Now I assume that Younge and Davies wouldn’t support the recent Islamist actions, not least because the offending artefacts were actually destroyed (for the most part), rather than transferred to museums.
What’s the difference between Islamists removing monuments they don’t like, and left-wing activists removing monuments they don’t like (aside from the method of removal)? The main one, it seems, is the age of the monuments. ISIS destroyed sites that were thousands of years old, whereas left-wing activists toppled statues that were (at most) a few hundred years old. So unless Younge and Davies want to see the Temple of Bel and the Palace of Ashurnasirpal II turned into private museums, it’s not true that they want to take down every statue.
But there’s a more significant problem with the case for removing all statues. Younge and Davies’ are assuming that the entire debate is over statues – physical sculptures depicting historical figures that are displayed in public locations. However, it actually encompasses a far larger collection of objects: not only statues, but also flags, buildings, street names, place names and songs sung at Last Night of the Proms. In other words, it encompasses all publicly displayed objects that have the potential to offend at least someone. As I noted in a piece for RT last year:
… if statues of Columbus are a painful reminder of historical injustice, then the same must be true of the nation’s capital: Washington, District of Columbia. Statues of Columbus can at least be avoided (confined, as they are, to particular locations), but the nation’s capital is mentioned in the news almost every day. In fact, ‘Washington’ too is “problematic”, given that the man was a slave-owner, and someone may soon discover that ‘District’ has some hitherto unknown nefarious connotation.
Hence the true logical conclusion of the argument for removing “problematic” statues is to remove everything “problematic” from the public realm. This means: having no national flag (or certainly not one with negative historical connotations); demolishing or privatising all state-owned buildings with negative historical connotations; renaming all the streets with “problematic” names; renaming all the places with “problematic” names (including Washington D.C.); and definitely not singing ‘Rule Britannia!’ on Last Night of the Proms!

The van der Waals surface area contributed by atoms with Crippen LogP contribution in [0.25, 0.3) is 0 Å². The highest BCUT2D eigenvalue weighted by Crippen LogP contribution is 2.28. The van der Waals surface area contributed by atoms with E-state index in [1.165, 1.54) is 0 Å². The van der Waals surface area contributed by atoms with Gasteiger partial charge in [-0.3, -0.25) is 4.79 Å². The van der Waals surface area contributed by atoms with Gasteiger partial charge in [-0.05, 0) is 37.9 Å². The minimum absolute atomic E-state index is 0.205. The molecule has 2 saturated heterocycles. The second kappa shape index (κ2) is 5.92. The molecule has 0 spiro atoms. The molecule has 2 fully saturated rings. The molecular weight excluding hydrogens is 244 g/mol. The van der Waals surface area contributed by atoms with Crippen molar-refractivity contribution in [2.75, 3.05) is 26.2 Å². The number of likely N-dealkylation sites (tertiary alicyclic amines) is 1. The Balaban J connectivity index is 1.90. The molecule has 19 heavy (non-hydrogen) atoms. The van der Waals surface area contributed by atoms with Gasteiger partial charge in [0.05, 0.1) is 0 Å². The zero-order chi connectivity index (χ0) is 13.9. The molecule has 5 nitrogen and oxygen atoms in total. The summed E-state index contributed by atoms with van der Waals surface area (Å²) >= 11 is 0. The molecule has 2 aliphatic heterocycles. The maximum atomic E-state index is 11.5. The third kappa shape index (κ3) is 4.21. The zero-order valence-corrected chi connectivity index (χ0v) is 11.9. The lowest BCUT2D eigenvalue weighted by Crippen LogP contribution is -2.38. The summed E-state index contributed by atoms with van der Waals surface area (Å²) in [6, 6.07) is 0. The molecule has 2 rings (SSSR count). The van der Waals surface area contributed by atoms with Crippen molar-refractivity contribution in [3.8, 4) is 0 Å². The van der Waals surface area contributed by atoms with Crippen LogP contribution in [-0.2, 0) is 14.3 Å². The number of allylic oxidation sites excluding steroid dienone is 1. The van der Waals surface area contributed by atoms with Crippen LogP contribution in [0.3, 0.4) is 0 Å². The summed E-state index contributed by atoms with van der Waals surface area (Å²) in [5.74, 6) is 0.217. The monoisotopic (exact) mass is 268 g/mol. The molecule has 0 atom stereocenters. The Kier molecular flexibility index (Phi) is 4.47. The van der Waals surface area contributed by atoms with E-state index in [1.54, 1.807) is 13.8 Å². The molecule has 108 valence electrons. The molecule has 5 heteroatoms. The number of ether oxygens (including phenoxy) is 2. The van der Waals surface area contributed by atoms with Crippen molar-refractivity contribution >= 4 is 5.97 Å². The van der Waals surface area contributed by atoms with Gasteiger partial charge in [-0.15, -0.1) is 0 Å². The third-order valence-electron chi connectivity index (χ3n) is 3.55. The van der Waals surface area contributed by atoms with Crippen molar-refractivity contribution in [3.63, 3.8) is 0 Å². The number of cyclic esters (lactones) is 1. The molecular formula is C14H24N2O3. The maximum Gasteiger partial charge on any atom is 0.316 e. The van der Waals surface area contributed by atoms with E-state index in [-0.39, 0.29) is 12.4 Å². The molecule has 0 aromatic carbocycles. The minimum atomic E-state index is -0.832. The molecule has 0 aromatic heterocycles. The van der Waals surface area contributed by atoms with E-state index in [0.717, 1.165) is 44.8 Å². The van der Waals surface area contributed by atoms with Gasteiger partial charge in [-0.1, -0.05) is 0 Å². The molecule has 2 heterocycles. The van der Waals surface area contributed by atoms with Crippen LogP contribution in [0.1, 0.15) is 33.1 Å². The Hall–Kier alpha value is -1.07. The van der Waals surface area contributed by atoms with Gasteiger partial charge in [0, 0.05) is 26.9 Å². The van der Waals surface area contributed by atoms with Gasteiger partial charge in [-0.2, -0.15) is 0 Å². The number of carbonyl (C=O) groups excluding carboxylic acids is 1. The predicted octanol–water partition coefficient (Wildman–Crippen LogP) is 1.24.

Perhaps Younge and Davies believe this would be a desirable state of affairs, but to me it seems rather unappealing. Not only would it be a royal nuisance to change or remove hundreds of objects just because a small number of people are offended by them, but – by severing our connection to the past – it would make the culture less interesting and less rich. This is not to say, incidentally, that no statue should ever be removed. I’m disputing the claim that they should all be taken down.
Image: Unknown, The Sack of Lyon by the Calvinists in 1562, circa 1565
I’ve written five more short posts since last time. The first criticises a New York Times article that claimed Britain’s second wave was more deadly than the first. The second considers whether Britain should have tried to contain the virus using border controls. The third argues that care homes achieved a degree of focussed protection in the second wave. The fourth points out that Sweden’s mortality rate last year was lower than in 2015. The fifth summarises a study finding that the German R number has “no direct connection” with lockdown measures.